Snooker and The Crucible in our dining room

On a swelteringly hot Saturday morning I found myself glued to the World Championship snooker on BBC for longer than I’d like to admit. I justified this decision to myself by saying that I was just waiting for the chickens’ house to dry after I’d cleaned it out.

These days, I’m the same every year when the snooker comes round.

Day one: Urrrgh, snooker. I hate snooker. It’s so boring and I don’t know any of the players.

Day eleven: I can’t believe he missed that red but if he can get among the balls again he can stil win this. I’ll stay up for one more frame.

I am a member of the ‘Black Ball Final’ generation, in that I remember being allowed to stay up late to watch the 1985 World Championship final between Dennis Taylor and Steve Davis. Not late enough to see it reach its conclusion, admittedly, because it was school the next morning.

I got up early to check the result on Ceefax [which was a bit like a website on your telly, only the pages changed when you weren’t ready unless you pressed the ‘hold’ button – basically the opposite of clicking on a link]. Then I saw the brief highlights on breakfast telly – Davis’s under-cut shot followed by Taylor’s long winning pot, his victorious grin under the upturned glasses and the now legendary fingerwag at the trophy.

Such was the grip ‘the Embassy’ had on me each April it’s a wonder I’m not a 40-a-day chainsmoker now.

I then spent years hoping Jimmy White would win the title just the once. More recently it’s become one of those sporting events I get sucked into when it’s on although I don’t really identify with the players as much as I used to. I know the defending champion Mark Selby is nicknamed the Jester From Leicester, but I’ve never seen him do anything remotely funny.

Snooker is not cool these days. They’ve tried to cater for the attention-free generation by introducing a shot clock system at some tournaments but what I like about the World Championships is the sheer relentlessness of it all, especially when it gets into the latter stages and the matches last days.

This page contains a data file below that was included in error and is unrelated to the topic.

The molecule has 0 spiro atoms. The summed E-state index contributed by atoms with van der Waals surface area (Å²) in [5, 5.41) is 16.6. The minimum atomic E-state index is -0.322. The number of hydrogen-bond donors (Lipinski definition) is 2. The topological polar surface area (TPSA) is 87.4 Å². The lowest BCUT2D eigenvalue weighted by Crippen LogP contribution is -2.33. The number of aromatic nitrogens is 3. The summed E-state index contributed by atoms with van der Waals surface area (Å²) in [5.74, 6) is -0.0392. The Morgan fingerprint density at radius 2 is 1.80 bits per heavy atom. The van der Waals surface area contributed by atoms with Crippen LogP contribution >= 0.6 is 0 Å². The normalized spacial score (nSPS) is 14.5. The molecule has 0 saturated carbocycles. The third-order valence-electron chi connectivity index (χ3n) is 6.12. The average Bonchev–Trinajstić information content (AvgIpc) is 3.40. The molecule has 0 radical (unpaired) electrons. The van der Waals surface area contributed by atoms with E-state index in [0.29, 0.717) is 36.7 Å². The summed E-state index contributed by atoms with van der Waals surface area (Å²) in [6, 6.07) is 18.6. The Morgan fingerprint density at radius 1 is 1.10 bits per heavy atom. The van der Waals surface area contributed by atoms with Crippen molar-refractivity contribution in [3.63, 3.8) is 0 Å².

These early days are just as good, though. The arena is split in two by a screen and when you’re watching one match you can hear the clicking and clacking of balls and sporadic applause from the other side. It always seems like they are watching the better match.

It’s the BBC at its best and worst. Everyone is a credit to their sport. The atmosphere at The Crucible is electric – which seems strange to me when it’s basically just silence and coughing. And it all ends with a three-minute montage of the best bits, which involves a clip of every time the cue ball bounced off three cushions and into a pocket and that time Ronnie O’Sullivan puffed out his cheeks a bit when a red clipped the pink and ran safe.

There’s something incredibly captivating about those evening sessions when everyone’s gone home and Peter Ebdon is taking 90 seconds between shots as he grinds his way to a gritty 43.

I Tweeted something similar earlier today and to my delight someone called Jack Billyard liked it. As I said in response to that, all I need now is for Colin Baize, Jane Chalk and Ron Screwbackbehindthegreen to see my original Tweet.

If you’ve read The Cycling Podcast’s book or listened to our Friends of the Podcast Road Trip episode from last year’s Tour de France you may be familiar with the fact that when I was a child I used to organise my own stage races during the school holidays. It is how the Sex Shop Time Trial was born. (You’ll have to buy the book or listen to the episode if you don’t get that reference).

Well, around the same time, perhaps a bit earlier, Simon the Photographer and I held our own snooker tournament in Simon’s dining room on his miniature 3ft x 2ft table. I say tournament but there were only two entrants which meant we could do away with the tedious early rounds and get straight to the final.

As I remember it, we made posters and tickets and forced our parents to attend, making sure that they upheld the very best of order and didn’t put off the players by tutting and looking at their watches.

Just as we were preparing for the electric atmosphere of a suburban 1980s dining room on finals night, Simon’s dad gave us each a ludicrous velvet bow tie, which we clipped on round the necks of our white school shirts.

Once in the auditorium, we each poured ourselves a glass of water from a jug, tossed a coin and then one of us or other broke off for the best of 19 frames match.

The tiny balls were incredibly reluctant to go in the pockets and so the first frame lasted about 20 minutes. Our parents, confronted with the prospect of this match finishing even later than the famous 1985 Black Ball final, insisted we reduce proceedings to best of three and Simon won 2-0 with a maximum break of about nine.